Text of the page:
Monday, July 13, 2015

Dare You To Review: Beth

**DON'T FORGET: The Dark Elements Series Re-Read is starting July 14th (tomorrow!!!), hosted by me and Cody from Literary-ly ObsessedThis is in celebration of the upcoming release of Every Last Breathso you don't want to miss it! Join us! More information HERE.**

Now for the review.

Let's pretend the police knew about my mom.
They would throw her in jail.
And I'd be shipped off who-knows-where.

So I protect her.

Even if it means paying her bills.
Even if it means putting up with her abusive boyfriends.

And then my uncle comes.
He takes me away from Mom.
"For my own good," he said.

But I can't protect her if I'm away.
And no one understands me in this new town.
No one, expect Ryan Stone, who really shouldn't.
Book: Dare You To
Author: Katie McGarry
Series: Pushing the Limits
Standing: Book 2
POV: 1st person, Beth and Ryan, present tense
Genre: YA romance

Source: Physical copy

Pages: 456
Publisher: Harlequin Teen

Favourite line: "I told you I loved you in this rain and when you doubt my words, I want you to look at this bottle [of our rain]."

Rating: 5 Stars

Blurb: (Goodreads)
If anyone knew the truth about Beth Risk's home life, they'd send her mother to jail and seventeen-year-old Beth who knows where. So she protects her mom at all costs. Until the day her uncle swoops in and forces Beth to choose between her mom's freedom and her own happiness. That's how Beth finds herself living with an aunt who doesn't want her and going to a school that doesn't understand her. At all. Except for the one guy who shouldn't get her, but does....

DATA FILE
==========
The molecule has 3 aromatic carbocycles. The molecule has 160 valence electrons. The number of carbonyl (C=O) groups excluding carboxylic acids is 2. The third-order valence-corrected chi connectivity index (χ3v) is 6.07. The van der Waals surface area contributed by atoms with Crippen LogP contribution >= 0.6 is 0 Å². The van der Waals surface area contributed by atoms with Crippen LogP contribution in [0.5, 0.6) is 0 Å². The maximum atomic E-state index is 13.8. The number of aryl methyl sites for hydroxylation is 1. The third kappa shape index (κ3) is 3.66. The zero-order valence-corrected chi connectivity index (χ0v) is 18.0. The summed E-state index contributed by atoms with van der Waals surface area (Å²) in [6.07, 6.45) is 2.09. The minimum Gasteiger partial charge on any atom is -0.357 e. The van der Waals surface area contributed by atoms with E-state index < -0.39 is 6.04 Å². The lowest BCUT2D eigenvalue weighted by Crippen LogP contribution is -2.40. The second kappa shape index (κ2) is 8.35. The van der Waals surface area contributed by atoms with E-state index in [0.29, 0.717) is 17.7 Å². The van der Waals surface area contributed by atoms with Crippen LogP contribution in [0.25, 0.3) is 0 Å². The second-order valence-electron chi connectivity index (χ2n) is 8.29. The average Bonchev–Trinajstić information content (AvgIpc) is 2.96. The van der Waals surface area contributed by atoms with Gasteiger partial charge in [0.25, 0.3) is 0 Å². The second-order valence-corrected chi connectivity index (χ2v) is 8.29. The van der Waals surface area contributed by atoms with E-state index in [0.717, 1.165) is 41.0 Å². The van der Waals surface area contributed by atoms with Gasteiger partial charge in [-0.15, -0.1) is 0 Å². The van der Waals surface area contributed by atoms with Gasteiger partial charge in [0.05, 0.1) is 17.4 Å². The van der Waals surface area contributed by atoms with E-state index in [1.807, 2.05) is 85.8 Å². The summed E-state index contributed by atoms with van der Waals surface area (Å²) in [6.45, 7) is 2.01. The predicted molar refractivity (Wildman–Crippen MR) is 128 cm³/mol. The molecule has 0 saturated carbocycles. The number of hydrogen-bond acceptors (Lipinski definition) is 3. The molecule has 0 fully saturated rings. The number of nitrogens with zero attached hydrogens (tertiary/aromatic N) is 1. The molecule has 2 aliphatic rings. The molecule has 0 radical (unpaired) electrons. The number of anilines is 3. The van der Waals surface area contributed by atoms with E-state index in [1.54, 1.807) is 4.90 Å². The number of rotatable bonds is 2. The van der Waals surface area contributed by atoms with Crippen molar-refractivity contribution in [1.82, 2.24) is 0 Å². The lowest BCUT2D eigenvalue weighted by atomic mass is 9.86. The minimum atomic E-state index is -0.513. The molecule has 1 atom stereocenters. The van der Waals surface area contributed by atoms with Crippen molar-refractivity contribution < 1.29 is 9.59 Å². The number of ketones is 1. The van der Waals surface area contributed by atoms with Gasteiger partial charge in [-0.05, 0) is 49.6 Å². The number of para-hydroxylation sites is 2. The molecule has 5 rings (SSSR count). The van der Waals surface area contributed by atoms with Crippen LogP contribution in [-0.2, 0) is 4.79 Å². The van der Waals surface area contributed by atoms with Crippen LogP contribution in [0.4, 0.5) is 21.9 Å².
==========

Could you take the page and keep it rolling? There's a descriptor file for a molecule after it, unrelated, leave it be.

Ryan Stone is the town golden boy, a popular baseball star jock-with secrets he can't tell anyone. Not even the friends he shares everything with, including the constant dares to do crazy things. The craziest? Asking out the Skater girl who couldn't be less interested in him.

But what begins as a dare becomes an intense attraction neither Ryan nor Beth expected. Suddenly, the boy with the flawless image risks his dreams-and his life-for the girl he loves, and the girl who won't let anyone get too close is daring herself to want it all....


I don't really read an abundance of contemporary, but this series is an exception, this book in particular. It was fantastic, and I really connected to the two main characters, Beth and Ryan.

This book is not pure romance. It's not sappy, it's not your typical oh-I-don't-think-they're-going-to-work-but-they-do-for-whatever-magical-reason. It's A LOT more.

Beth Risk is "that" girl: the bad girl whom is automatically deemed a bad influence to everyone around her. She wears questionable clothing and has a tough attitude to match, and is never afraid to get into a fight. But there's a reason behind it: her mom. Her mom, the alcoholic who has a string of abusive boyfriends and is on probation, meaning one mistake and she's sent to jail. Beth's mom has dragged Beth down, but Beth has to protect her. I mean, she's her mother. Of course Beth will do anything to make sure her mother doesn't end up in jail. She loves her mother, and because of it, puts up with all her crap and stupid boyfriends.